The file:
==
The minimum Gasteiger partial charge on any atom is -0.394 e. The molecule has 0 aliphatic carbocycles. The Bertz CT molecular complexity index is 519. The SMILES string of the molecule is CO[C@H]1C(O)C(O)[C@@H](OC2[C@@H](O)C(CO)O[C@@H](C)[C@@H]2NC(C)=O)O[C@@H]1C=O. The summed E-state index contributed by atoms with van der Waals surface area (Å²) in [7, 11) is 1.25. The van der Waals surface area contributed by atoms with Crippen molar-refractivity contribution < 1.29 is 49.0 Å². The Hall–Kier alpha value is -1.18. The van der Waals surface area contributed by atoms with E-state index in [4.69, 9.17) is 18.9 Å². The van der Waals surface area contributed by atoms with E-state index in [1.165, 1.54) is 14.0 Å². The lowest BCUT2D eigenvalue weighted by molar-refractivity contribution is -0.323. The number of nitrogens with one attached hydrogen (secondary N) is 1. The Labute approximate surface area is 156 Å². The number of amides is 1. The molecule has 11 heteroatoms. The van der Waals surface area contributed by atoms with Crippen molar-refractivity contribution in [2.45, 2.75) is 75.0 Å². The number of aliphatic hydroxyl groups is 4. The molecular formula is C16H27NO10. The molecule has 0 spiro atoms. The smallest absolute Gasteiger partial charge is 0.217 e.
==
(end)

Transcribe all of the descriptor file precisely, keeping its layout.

The minimum Gasteiger partial charge on any atom is -0.394 e. The molecule has 0 aliphatic carbocycles. The Bertz CT molecular complexity index is 519. The SMILES string of the molecule is CO[C@H]1C(O)C(O)[C@@H](OC2[C@@H](O)C(CO)O[C@@H](C)[C@@H]2NC(C)=O)O[C@@H]1C=O. The summed E-state index contributed by atoms with van der Waals surface area (Å²) in [7, 11) is 1.25. The van der Waals surface area contributed by atoms with Crippen molar-refractivity contribution < 1.29 is 49.0 Å². The Hall–Kier alpha value is -1.18. The van der Waals surface area contributed by atoms with E-state index in [4.69, 9.17) is 18.9 Å². The van der Waals surface area contributed by atoms with E-state index in [1.165, 1.54) is 14.0 Å². The lowest BCUT2D eigenvalue weighted by molar-refractivity contribution is -0.323. The number of nitrogens with one attached hydrogen (secondary N) is 1. The Labute approximate surface area is 156 Å². The number of amides is 1. The molecule has 11 heteroatoms. The van der Waals surface area contributed by atoms with Crippen molar-refractivity contribution in [2.45, 2.75) is 75.0 Å². The number of aliphatic hydroxyl groups is 4. The molecular formula is C16H27NO10. The molecule has 0 spiro atoms. The smallest absolute Gasteiger partial charge is 0.217 e.